HL Deb 12 June 1980 vol 410 cc573-5

3.27 p.m.


My Lords, I beg to move that this Bill be now read a third time.

Moved, That the Bill be read 3a.—(Lord Lloyd of Kilgerran.)


My Lords, I wish to take up one minute of your Lordships' time on a procedural point. I will take no more than one minute because I know that we have important business ahead of us. This is an unusual Bill. I approve of it entirely and will of course agree to its Third Reading. But it is a Private Bill, which is very unusual. I want to make certain that we are clear what will happen when it leaves your Lordships' House.

The reason why I raise this point is that we have been having trouble recently over a Private Member's Bill—which is not the same as a Private Bill—leaving your Lordships' House with approval from all sides. It was non-controversial but was treated in another place in a way in which I do not think we would dare to treat a Private Member's Bill brought up from another place to your Lordships' House. I must be very careful not to say anything that would exacerbate feelings between the two Houses. I draw your Lordships' attention to the treatment of the Betting, Gaming and Lotteries (Amendment) Bill, in which I have declared an interest, because it covers the greyhound industry with which I am concerned. That Bill was used as a "ping-pong" in another place when they were engaged in controversy over the Abortion (Amendment) Bill.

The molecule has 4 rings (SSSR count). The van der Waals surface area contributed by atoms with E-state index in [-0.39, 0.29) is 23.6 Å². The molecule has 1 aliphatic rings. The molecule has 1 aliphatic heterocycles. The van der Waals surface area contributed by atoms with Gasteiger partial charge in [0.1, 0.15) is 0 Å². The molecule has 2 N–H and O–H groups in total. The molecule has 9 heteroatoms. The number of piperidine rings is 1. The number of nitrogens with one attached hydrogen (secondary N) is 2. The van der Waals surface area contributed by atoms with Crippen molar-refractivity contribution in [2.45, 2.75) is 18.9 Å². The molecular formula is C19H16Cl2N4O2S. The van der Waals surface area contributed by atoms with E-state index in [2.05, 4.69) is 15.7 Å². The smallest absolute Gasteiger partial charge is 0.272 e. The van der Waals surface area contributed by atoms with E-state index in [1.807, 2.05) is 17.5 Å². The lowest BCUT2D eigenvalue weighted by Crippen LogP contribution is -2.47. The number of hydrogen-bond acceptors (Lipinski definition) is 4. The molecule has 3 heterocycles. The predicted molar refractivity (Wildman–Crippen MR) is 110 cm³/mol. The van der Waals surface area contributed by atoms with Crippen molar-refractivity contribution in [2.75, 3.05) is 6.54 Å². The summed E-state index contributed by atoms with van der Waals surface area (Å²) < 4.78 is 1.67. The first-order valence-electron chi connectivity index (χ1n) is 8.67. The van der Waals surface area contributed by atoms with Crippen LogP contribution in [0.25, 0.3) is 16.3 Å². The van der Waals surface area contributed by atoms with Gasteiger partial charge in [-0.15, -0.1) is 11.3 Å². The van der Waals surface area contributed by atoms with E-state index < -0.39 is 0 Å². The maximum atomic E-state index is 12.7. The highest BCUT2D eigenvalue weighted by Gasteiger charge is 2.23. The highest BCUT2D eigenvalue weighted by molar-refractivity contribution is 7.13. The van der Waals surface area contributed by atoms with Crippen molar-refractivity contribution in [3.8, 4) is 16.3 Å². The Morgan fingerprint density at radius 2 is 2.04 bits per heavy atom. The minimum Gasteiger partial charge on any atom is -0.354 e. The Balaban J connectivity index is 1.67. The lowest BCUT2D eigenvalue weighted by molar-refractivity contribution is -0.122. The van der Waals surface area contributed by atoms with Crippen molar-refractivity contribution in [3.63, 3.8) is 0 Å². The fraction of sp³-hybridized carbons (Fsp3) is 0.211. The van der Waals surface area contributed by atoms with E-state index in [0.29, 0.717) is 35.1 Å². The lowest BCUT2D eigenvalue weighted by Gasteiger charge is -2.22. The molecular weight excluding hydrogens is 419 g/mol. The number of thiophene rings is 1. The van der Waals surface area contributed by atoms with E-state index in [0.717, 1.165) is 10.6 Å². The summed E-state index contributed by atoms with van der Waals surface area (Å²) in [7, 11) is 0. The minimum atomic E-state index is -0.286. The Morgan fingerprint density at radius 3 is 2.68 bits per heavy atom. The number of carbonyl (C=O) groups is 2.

The contact between greyhound racing and abortion is, to say the least of it, tenuous. Nevertheless, this little Bill was pushed backwards and forwards Friday after Friday as a part of the political tactics to which the other House is entirely entitled. It was aggravating to those from all sides in your Lordships' House who had wholly approved of the Bill. Eventually, thanks to the cunning of an old friend on the Back-Benches, the Bill was slipped through on a wet Friday afternoon when nobody was paying full attention. It was passed and now becomes an Act.

This is something I have raised with my noble friends on the Front Bench and they are a little concerned. I hope that noble Lords opposite are equally concerned in this matter. The amity between the two Houses on Private Member's Bills should not be prejudiced by parliamentary "ping-pong" in another place. I am merely asking the noble Lord who is in charge of this Bill, not to give me an answer, because he may not know it, but to make quite certain that no risk runs this Private Bill as ran Private Member's Bills in days gone by. As I strongly support this Bill, I should hate to see it share the same fate as mine so very nearly did.


My Lords, I have noted what the noble Lord, Lord Mancroft, has been good enough to say regarding the procedures and some difficulties he has experienced in regard to Private Member's Bills in another place. As he will appreciate, the present Bill is not a Private Member's Bill but a Private Bill promoted by two persons from outside Parliament. The Bills with which he has apparently had problems in the other place—and of course I cannot comment in any way on procedures in another place—have arisen on the initiative of Members of Parliament and therefore are dealt with by quite different procedures.

Like the noble Lord, Lord Mancroft, I hope this Bill will quickly pass through all it stages. I also endorse the hope expressed by many Members of your Lordships' House, including the noble and learned Lord who sits on the Woolsack, that this couple will soon be able to have a happy marriage.

On Question, Bill read 3a, and passed, and sent to the Commons.